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Talking All Things Offensive Line

How did the Miami Dolphins get here? Just how bad is it? And how does it get fixed?

Stop us if you've heard this one before, but the Miami Dolphins have a problem with their offensive line.

In case there wasn't enough evidence before last Sunday, there can be no doubt left after the Dolphins allowed six sacks and, worse, allowed starting quarterback Tua Tagovailoa to get knocked out with a rib injury in the humbling 35-0 loss against the Buffalo Bills in the home opener at Hard Rock Stadium.

To be sure, the lack of pass protection didn't fall 100 percent at the feet of the offensive linemen because the running backs had their own breakdowns, but it doesn't change the fact that things are bad up front right now.

So how did we get here? Just how bad is the situation? And what can be done to rectify or at least lessen the problem?


This one requires a whole lot of analysis because it's not just a one-year problem. In fact, the last time the Dolphins had what could be described as an above-average offensive line — maybe even just average — was in 2016 when they lined up (from left to right) Branden Albert, Laremy Tunsil, Mike Pouncey, Jermon Bushrod and Ja'Wuan James.

Those were five veterans with pedigree, with four first-round picks plus a former two-time Pro Bowl selection.

The Dolphins line that started the first two games of the 2021 season featured one first-round pick (Austin Jackson), a second-round pick (Robert Hunt), a third-round pick (Michael Deiter), a fourth-round pick (Solomon Kindley) and a veteran who entered the NFL as an undrafted free agent (Jesse Davis), with two second-round picks (Liam Eichenberg, Greg Little) among the backups.

Offensive line coach Lemuel Jeanpierre is in his first year in that role after being the assistant to Steve Marshall in 2020 and is now the fourth O-line coach since the start of training camp in 2019, following Pat Flaherty, Dave DeGuglielmo and Marshall.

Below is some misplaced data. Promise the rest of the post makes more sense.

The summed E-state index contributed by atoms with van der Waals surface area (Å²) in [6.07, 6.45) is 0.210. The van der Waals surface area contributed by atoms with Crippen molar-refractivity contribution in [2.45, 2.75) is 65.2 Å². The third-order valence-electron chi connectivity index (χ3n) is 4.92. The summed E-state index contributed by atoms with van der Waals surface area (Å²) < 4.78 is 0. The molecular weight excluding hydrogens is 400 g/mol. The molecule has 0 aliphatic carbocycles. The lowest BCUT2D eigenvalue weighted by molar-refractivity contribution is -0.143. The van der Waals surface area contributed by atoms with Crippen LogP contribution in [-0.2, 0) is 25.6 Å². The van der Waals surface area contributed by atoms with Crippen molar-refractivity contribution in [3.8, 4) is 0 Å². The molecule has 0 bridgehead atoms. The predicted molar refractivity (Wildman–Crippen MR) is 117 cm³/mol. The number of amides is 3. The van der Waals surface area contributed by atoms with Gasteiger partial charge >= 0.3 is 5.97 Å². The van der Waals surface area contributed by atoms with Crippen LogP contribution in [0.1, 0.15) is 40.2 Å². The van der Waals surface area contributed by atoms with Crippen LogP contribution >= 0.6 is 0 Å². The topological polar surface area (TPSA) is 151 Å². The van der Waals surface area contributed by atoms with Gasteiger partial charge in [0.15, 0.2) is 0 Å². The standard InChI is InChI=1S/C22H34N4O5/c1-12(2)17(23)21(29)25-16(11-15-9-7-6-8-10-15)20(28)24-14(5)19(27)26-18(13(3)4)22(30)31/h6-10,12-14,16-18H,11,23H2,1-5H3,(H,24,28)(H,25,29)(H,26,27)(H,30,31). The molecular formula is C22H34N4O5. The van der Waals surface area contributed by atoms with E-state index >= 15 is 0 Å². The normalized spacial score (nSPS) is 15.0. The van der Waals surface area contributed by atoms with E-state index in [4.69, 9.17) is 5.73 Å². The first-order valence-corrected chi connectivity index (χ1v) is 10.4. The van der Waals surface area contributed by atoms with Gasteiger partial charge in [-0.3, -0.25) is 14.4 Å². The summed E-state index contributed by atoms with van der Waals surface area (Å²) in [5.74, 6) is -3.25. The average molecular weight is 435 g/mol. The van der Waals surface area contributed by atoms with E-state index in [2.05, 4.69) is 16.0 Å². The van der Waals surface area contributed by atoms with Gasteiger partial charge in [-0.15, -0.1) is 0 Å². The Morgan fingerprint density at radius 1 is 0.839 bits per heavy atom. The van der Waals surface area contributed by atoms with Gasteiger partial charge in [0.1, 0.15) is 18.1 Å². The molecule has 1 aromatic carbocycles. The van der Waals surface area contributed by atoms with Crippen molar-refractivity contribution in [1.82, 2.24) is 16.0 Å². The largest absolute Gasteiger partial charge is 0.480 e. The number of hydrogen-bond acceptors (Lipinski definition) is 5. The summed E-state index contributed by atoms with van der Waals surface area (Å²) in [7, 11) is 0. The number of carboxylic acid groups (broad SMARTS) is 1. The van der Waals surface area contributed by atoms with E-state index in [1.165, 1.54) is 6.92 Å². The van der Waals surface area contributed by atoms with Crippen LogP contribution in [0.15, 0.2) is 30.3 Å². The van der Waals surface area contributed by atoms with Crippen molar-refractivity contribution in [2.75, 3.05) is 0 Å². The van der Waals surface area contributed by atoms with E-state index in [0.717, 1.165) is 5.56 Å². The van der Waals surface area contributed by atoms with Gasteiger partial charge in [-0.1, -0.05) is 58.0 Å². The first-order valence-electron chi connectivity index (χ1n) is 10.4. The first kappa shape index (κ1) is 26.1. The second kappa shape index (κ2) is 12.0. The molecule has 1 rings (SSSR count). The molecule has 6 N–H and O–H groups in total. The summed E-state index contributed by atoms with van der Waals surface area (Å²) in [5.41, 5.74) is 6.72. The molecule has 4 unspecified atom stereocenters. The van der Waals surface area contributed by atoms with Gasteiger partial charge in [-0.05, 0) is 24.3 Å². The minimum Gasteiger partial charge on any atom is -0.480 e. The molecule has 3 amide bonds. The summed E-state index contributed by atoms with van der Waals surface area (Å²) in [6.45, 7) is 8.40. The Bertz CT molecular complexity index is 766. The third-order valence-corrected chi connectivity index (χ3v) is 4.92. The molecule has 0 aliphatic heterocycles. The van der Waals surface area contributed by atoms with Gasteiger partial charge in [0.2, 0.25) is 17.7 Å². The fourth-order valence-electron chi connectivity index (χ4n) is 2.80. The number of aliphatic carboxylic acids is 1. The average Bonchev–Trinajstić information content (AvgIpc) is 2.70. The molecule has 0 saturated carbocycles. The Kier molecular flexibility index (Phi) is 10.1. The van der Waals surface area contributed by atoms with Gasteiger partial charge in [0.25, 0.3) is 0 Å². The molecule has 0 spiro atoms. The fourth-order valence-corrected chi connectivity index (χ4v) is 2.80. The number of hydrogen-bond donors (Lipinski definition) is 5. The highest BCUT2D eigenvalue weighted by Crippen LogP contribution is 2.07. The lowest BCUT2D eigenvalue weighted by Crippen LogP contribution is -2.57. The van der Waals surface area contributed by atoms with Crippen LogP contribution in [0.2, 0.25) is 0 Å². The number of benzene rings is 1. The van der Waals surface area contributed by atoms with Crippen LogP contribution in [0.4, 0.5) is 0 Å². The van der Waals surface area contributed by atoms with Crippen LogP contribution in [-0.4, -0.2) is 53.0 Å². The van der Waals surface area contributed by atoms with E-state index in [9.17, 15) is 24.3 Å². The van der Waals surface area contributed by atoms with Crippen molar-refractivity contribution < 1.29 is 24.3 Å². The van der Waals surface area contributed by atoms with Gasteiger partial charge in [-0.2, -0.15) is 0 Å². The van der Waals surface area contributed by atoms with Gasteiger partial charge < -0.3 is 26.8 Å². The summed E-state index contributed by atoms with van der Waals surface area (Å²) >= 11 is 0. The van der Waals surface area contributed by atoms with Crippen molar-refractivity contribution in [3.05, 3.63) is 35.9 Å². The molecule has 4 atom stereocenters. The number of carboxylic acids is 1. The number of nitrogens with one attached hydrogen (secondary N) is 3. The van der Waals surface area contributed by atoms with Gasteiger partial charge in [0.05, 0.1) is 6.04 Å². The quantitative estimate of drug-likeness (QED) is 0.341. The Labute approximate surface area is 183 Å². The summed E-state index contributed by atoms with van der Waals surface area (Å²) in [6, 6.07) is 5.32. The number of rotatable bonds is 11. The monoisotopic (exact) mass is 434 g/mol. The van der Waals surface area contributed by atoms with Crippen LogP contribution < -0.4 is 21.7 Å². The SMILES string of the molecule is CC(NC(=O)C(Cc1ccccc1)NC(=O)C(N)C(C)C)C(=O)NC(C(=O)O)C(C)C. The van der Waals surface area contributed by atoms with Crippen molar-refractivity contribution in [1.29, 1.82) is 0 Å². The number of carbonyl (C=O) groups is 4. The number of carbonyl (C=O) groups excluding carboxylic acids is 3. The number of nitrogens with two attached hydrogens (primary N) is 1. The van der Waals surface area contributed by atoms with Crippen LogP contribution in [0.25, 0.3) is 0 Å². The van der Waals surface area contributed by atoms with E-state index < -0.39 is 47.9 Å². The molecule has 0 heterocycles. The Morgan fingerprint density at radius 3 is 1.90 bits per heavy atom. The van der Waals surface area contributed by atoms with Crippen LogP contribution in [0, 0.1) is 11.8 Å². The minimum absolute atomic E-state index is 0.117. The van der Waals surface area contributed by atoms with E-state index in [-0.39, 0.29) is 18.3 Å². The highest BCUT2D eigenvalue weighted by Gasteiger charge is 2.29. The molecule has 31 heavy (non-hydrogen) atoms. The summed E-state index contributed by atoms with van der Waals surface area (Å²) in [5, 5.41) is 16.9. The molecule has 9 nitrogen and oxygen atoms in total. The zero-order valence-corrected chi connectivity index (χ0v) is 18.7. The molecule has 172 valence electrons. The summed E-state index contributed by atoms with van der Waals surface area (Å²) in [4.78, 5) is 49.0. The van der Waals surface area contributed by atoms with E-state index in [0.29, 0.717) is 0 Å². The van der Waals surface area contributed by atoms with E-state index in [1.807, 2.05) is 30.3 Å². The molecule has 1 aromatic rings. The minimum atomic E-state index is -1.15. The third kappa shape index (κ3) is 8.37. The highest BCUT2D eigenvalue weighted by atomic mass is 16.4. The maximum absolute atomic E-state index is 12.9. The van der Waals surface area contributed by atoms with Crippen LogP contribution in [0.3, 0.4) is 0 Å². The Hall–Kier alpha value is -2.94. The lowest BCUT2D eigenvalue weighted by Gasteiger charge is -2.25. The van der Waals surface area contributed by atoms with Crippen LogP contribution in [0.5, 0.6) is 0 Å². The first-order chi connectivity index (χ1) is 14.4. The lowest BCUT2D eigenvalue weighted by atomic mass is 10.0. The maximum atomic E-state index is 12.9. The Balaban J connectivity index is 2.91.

Here's a crazy stat: The Dolphins have not had an offensive line coach for back-to-back complete seasons since 2014-15 when John Benton was in charge of the unit.

So maybe part of the problem is continuity from a coaching standpoint.

And we also have to wonder whether the Dolphins have enough talent in their offensive line room.

It certainly wasn't a healthy sign that they traded for Little and center/guard Greg Mancz in the final weeks of training camp when reports out of Carolina and Baltimore suggested neither player was going to make their previous team's 53-man roster.

This also makes you wonder why the Dolphins felt the need to dump 2020 starting guard Ereck Flowers, trading him back to Washington and paying a good chunk of his salary in the process, to save a mere $2 million of cap space.

And if it is simply a matter of being talent-deficient on the offensive line, then it would quite the indictment on the Dolphins' ability to draft in recent years.

Taking that point further, it also would raise the question — yes, already at this point — about not selecting either Penei Sewell or Rashawn Slater at the top of the 2021 NFL draft instead of going with Jaylen Waddle.